Find a lasting solution to Nigeria’s social, economic and security challenges has the support of the United States. The US is keen on reforms, for instance passage of the Petroleum Industry Bill, power generation, investment in agriculture, and improvement of the health sector.
This and more can be gleaned from an article written last April by Johnnie Carson, US Assistant Secretary of State for African Affairs.
In summary, Nigeria’s success is important to the US. Nigeria is a strategically important country in sub-Saharan Africa, its growing and increasingly young number of people constitutes the bulk of the 160 million people that live in the country and they make up over one-fifth of sub-Saharan Africa’s population. More and more people are relocating to Nigeria’s rapidly urbanizing cities. Nigeria is the 10th largest oil producing state in the world, the largest in Africa and the 5th largest supplier of crude oil to the United States. Nigeria’s Muslim population is the 6th largest in the world. The country is “by far the largest country in the world with approximately equal numbers of Christians and Muslims.” That’s as much navel-gazing we can do.
The reality is that these facts are causing problems. Nigeria’s protracted problems perpetuate a perception of a nation progressively headed backwards. Socio-economic and health indicators show that life in Nigeria contradicts its positive growth rates. Optimism, they say, is a matter of optics; you get what you see.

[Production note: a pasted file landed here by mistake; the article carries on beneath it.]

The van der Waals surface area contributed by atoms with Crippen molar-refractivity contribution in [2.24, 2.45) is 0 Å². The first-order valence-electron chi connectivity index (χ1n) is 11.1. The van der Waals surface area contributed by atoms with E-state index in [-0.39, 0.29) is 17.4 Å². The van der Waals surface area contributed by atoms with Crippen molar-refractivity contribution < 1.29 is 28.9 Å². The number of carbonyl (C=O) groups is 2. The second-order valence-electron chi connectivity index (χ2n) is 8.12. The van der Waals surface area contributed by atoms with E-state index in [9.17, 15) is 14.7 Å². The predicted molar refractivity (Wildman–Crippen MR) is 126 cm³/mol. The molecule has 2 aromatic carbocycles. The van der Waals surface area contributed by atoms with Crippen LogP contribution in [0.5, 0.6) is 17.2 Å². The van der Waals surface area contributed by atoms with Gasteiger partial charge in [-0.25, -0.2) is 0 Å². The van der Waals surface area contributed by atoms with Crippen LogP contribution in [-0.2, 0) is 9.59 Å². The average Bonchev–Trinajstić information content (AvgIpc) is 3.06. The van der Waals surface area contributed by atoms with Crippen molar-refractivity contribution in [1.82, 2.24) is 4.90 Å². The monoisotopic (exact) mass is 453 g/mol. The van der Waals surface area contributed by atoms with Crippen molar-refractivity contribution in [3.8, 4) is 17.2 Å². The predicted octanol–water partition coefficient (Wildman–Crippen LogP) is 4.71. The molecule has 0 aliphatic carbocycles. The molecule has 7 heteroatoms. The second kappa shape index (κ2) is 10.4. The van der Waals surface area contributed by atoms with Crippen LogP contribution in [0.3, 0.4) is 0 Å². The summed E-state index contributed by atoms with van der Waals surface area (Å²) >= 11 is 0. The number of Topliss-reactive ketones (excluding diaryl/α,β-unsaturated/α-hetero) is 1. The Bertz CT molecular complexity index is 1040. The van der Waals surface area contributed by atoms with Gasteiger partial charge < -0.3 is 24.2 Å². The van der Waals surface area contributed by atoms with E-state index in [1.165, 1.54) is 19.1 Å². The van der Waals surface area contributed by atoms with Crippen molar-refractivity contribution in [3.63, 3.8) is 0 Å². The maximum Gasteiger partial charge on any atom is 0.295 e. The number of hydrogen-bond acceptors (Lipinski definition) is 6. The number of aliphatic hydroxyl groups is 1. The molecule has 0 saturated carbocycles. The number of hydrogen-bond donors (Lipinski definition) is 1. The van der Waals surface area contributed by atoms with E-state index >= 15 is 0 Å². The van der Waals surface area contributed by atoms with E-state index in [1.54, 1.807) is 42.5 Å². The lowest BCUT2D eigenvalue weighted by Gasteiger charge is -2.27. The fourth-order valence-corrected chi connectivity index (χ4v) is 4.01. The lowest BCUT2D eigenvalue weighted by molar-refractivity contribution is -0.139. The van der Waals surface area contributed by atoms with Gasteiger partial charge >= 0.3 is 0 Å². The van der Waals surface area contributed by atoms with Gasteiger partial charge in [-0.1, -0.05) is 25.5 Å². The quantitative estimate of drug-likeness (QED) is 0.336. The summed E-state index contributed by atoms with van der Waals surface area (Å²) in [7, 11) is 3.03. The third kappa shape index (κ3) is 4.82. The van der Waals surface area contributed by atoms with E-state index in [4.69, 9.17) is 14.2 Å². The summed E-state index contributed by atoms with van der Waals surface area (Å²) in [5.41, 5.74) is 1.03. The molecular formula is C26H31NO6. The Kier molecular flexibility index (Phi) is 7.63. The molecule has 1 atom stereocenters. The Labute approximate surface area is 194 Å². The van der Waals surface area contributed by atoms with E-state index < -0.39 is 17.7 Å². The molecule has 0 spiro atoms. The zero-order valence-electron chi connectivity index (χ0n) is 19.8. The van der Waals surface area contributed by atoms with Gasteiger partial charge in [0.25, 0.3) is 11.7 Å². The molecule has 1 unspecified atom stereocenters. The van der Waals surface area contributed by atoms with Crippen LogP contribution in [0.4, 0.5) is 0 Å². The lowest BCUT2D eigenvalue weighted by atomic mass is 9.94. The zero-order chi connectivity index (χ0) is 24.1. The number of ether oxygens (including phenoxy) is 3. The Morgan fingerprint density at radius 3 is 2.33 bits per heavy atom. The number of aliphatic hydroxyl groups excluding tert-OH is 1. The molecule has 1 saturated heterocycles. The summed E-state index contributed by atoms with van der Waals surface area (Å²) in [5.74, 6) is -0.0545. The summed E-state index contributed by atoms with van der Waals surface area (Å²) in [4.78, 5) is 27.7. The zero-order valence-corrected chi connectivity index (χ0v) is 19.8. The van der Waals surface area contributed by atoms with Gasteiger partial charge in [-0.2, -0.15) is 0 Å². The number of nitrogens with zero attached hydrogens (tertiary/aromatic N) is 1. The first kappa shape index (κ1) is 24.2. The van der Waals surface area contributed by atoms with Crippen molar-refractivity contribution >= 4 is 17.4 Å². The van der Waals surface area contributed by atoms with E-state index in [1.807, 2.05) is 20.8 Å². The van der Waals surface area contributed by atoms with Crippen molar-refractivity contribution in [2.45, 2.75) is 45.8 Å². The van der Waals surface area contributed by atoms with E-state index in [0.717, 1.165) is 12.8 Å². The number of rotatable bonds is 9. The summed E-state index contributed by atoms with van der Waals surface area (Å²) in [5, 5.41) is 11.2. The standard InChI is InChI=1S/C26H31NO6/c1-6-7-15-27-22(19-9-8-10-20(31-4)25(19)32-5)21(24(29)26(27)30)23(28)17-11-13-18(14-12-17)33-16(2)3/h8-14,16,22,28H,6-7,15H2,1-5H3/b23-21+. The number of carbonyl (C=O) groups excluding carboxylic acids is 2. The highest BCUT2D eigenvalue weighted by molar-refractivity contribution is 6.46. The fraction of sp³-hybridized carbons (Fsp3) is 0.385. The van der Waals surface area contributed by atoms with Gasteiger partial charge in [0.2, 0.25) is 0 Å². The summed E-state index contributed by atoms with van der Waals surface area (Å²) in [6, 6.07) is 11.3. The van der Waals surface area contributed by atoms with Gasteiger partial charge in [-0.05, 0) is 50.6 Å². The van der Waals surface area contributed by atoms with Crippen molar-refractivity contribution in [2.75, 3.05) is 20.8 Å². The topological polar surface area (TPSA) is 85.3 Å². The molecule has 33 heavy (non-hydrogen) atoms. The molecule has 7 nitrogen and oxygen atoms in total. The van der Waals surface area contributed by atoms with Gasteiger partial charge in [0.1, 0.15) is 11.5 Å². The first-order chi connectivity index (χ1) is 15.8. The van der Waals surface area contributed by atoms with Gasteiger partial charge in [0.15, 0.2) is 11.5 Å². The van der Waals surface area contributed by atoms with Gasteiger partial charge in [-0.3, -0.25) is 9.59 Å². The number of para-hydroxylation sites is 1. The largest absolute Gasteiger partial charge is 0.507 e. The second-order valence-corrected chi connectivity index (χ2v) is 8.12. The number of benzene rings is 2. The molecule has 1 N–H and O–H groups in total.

What we see is poverty in the country but increasing in the north; life is though in Nigeria, it is grim in the north. The north is arguably where hunger for progress and improvement is most acute. Mr Johnnie Carson notes that “These trends are worrying for economic, political, and security reasons”, particularly because the perception is that poverty is caused by poor governance. This view is vulnerable. It has being hijacked. It can, and is been used to disrupt livelihoods – within and against religious groups – throughout the north.
Nigeria needs a team of committed team of result-oriented officials, committed to a plan that encompasses development and security. Heavy-handed military tactics need to diminish. Human right abuses can be avoided by emphasizing on improving our police and intelligent services, rather than the over-dependence on the military. Better equipped and trained police and intelligence officers can better solve the country’s security challenge. Though results will not be immediate, progress must seen to be made.
But innuendoes of possible drone attacks will not help matters. Last month three leaders of Boko Haram were classified as global terrorists by the US. A couple of press reports, quoting a letter by the Nigerian Embassy in Washington, imply that this declaration means that drone attacks are imminent. Such conjectures further fogs the fight against what, in our view, requires a socio-political and economic solution.
Drone attacks, if an option at all, will have unintended side effects. In as much as the US government is bent on “disrupting, dismantling, and eventually defeating al-Qa’ida and its affiliates and adherents in Africa to ensure the security of our citizens and our partners” we must not fail to note that the origin of grievances that led to links with Al-Qai’ida in the Maghreb (AQIM) can still be addressed. It’s not too late to explore a constitutional path to peace, along with security and economic means, to redress genuine grievances.
Rather than drones, a dogged commitment to a strategy – constitutional, social, economic and political – that discourages disgruntled Nigerians from exploiting the country’s religious and ethnic diversity is far the best option. A government responsive to people’s needs builds trust, trust fosters national integration: a united country.